Barbara ‘Bergie’ Brown dies, catcher for All-American Girls Pro Baseball League
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When Barbara Brown was growing up in Maywood in the 1930s and ‘40s, her great-uncle tried to persuade her and her sister, Norma, to act like “ladies.”
“He’d try and make us ‘girls.’ He’d say, ‘You’re not going out with a babushka, are you? You have to wear hats and gloves. You girls gotta be ladies,’ ’’ said Norma, 83. “He would give us manicure sets for Christmas.”
Meanwhile, their mechanic father bought them ice skates and bikes and played catch with them for hours.
Norma recalled the results of her great-uncle’s femininity campaign.
“It didn’t work,” she said. “We played ball and shot marbles. We didn’t throw like girls and we could bat good.”
Barbara and Norma, who grew up playing baseball on a boy-filled block in Maywood, went on to play for the All-American Girls Professional Baseball League, featured in the 1992 movie “A League of Their Own.” The AAGPBL helped keep the sport afloat when men were going off to World War II.
Mrs. Brown, a catcher, played for the Chicago Colleens in 1949 and the Racine Belles in 1950, according to the league. She died Jan. 27 in hospice care after a struggle with dementia, said her sister, Norma Taylor, who pitched in 1950 for the Springfield Sallies. Barbara Brown was 85.
The sisters are among the AAGPBL players listed in the Diamond Dreams exhibit at the National Baseball Hall of Fame & Museum in Cooperstown, N.Y.
When the movie came out, “I almost cried at it, it was so real,” Norma Taylor said. They enjoyed being celebrated at events at Wrigley Field and other stadiums. Returning home from a trip to Cooperstown, “We stopped at a rest area, and we had our T-shirts on,” she said. “People were stopping, asking if they could have our autographs . . . I get mail every week from people wanting our autographs ever since the movie came out, from all over the United States and even another country.”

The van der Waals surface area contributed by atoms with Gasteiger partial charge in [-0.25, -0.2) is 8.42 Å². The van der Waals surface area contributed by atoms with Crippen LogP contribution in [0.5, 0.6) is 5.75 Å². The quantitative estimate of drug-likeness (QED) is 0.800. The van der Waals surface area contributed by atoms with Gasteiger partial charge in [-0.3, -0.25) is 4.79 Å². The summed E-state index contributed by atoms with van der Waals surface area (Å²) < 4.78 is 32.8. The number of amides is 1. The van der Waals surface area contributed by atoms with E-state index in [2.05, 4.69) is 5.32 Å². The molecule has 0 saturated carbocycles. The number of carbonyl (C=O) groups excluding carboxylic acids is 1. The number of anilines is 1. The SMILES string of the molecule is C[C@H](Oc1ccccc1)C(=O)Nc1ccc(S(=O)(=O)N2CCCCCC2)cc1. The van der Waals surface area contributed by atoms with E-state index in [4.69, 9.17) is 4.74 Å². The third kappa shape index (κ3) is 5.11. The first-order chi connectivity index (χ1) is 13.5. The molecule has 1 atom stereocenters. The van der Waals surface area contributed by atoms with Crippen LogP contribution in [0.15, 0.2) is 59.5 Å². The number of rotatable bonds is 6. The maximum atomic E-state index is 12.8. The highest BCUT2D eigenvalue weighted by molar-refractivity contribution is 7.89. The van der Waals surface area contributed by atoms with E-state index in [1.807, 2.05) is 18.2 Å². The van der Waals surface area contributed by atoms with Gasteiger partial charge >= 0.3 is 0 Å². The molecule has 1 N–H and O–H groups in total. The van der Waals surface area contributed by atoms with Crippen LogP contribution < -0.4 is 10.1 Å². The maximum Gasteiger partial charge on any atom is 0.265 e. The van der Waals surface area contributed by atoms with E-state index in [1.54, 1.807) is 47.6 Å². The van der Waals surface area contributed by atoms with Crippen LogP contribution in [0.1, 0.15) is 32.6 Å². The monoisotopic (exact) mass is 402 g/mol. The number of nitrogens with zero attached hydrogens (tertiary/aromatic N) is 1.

They attended Proviso East High School, where Mrs. Brown would later return for a career as a P.E. teacher. They played badminton, volleyball and tennis. “I was a pitcher, and she was a catcher,” Norma Taylor said, “and we played catch constantly in front of the house.”
“We were so interested in sports. We played softball, underhand pitching,” she said. They were still in grade school when they played for a team sponsored by a gas station, “Refiners Pride.”
They tried out for the AAGPBL in Marquette Park. Others auditioned at Wrigley Field for Cubs owner and chewing gum czar Philip K. Wrigley, who had pushed for a womens’ league to keep crowds coming to the ballparks in wartime.
Pro sports opened the world to Mrs. Brown, who was Barbara Berger when she was growing up on 17th Avenue in Maywood. Before joining the league, the Berger sisters had never really ventured beyond Ohio, Indiana and Wisconsin.
As balllplayers, they criss-crossed the country by bus to play for cheering crowds in stadiums. “I traveled down South, up the East Coast, New York, a stadium in Washington, D.C. We went to Canada,” Norma Taylor said.
Touring the South, she saw “Colored Only” restrooms. “I was so naive,” she said.
Their great-uncle’s lectures reared up again when they entered the league. “We had to wear skirts getting on and off the bus and bobby sox and nylons,” she said. “They were pretty strict that way. We had a curfew.”
“In 1950, when we finally stopped playing baseball, our father said we should get a job or start doing something,” Norma Taylor said.
Barbara earned her bachelor’s and master’s degrees from the University of Illinois and became a P.E. teacher. At 38, she married George Brown, “ a widow man” who had lost his wife, her sister said. They met while playing in the Chicago Badminton Club.
The Browns lived for a time in Largo, Fla., where they stayed active by walking and biking. To be closer to family in Illinois, they moved to Murray, Ky. After her husband died, Mrs. Brown moved to a condo in Lombard.
Mrs. Brown is also survived by her brother, Fred Berger; her stepchildren, Scott, Stuart and Dr. Steve Brown; seven step-grandchildren, many great step-grandchildren; a goddaughter, Susan Kohs, and many nieces and nephews. Services will be private.